ACLU – Child Victims Act, Recovered Memory, DID/Abuse, ritual abuse

March 21, 2009 § Leave a comment


“The NYCLU, like the ACLU, is an institution that makes the world a worse place for children.”

“It is concluded that the weight of the evidence should allow the recovered memory victim to come before the court.”

“This study establishes, once and for all, the linkage between early severe abuse and dissociative identity disorder.”

“Civil Liberties” and Uncivil Lies: What the New York Civil Liberties Union and the Catholic League for Religious and Civil Rights Have in Common – An Agenda to Keep Child Predator Identities Secret By Marci A. Hamilton 3/19/2009 Yesterday, March 18, the New York Assembly Rules Committee passed the Child Victims Act (Assembly Bill A02596/Senate Bill S02568), which will extend the criminal and civil statute of limitations for child sex abuse by five years. It will also open a one-year window of opportunity for child sex abuse victims to go to court even if their statute of limitations already had expired. The next stop is the full Assembly and then on to the Senate….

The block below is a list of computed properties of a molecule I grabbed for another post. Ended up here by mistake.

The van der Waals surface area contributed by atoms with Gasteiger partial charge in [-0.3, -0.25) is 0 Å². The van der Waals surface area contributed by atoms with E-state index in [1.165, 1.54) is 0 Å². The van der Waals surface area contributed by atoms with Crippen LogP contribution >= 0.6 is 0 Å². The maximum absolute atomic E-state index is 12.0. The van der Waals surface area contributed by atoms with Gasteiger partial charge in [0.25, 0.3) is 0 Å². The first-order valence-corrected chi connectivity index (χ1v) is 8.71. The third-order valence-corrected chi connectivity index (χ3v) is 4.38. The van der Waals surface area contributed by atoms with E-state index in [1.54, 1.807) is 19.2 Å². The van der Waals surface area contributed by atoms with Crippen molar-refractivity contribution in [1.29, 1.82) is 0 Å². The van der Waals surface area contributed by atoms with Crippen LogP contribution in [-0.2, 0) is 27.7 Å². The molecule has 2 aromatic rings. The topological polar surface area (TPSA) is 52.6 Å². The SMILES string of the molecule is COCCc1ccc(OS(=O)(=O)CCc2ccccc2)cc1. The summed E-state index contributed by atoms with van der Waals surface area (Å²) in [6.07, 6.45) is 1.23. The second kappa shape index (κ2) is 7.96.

If this bill is passed, as it looks like it will be, the result will be that parents in New York will know many more names of perpetrators at the end of next year than they do today. When California enacted such a window in 2003, by comparison, 300 new perpetrators were publicly named….The New York Civil Liberties Union’s Disappointing Anti-Child Victim Position – and Why It Is So Unpersuasive – Meanwhile, the New York Civil Liberties Union apparently does not want New York citizens to learn the identities of perpetrators, because they are the defendants the NYCLU would represent. They are taking the side of the perpetrators, making the patently ridiculous argument that it is not “fair” for those who preyed on children to be named decades after their abuse occurred, because memories are faulty. Once again, the truth has taken a hit from a group intent on misinforming the public for its own ends. The NYCLU appears to be ignorant of the vast literature on child sex abuse over the last couple of decades, and has not accurately informed legislators or anyone else about how the burdens of proof are apportioned in such cases. In fact, when the statute of limitations window is opened, and the statute’s term is extended, the plaintiff still bears the initial burden of proof and if the plaintiff has no corroborating evidence, then the case is over. It is rare that a defendant has to defend himself or herself against claims that are solely the result of the victim’s story, or the result of “faulty memories.” In the overwhelming majority of cases, instead, there are markers of abuse that can corroborate a victim’s story. While the crime itself occurs usually with no one else there, child sex abuse victims display common characteristics that can be traced to the abuse, such as falling grades, depression, sexual confusion, and substance abuse. There is also evidence to be adduced about the availability of the victim to the perpetrator. For example, did the perpetrator call the child out of class on a regular basis for private “counseling” sessions? With respect to organizations, there are also employee files that often prove that the organization knew about the perpetrator’s dangerous predisposition toward children, but did nothing. That is true of the Catholic Church, with its “secret archives,” which so often provide all the information anyone would need to know the hierarchy’s role in crafting the unsafe conditions that led to the abuse. Some of the most important corroborating evidence, though, comes from the fact that most abusers have multiple — and even, in some cases, hundreds — of victims….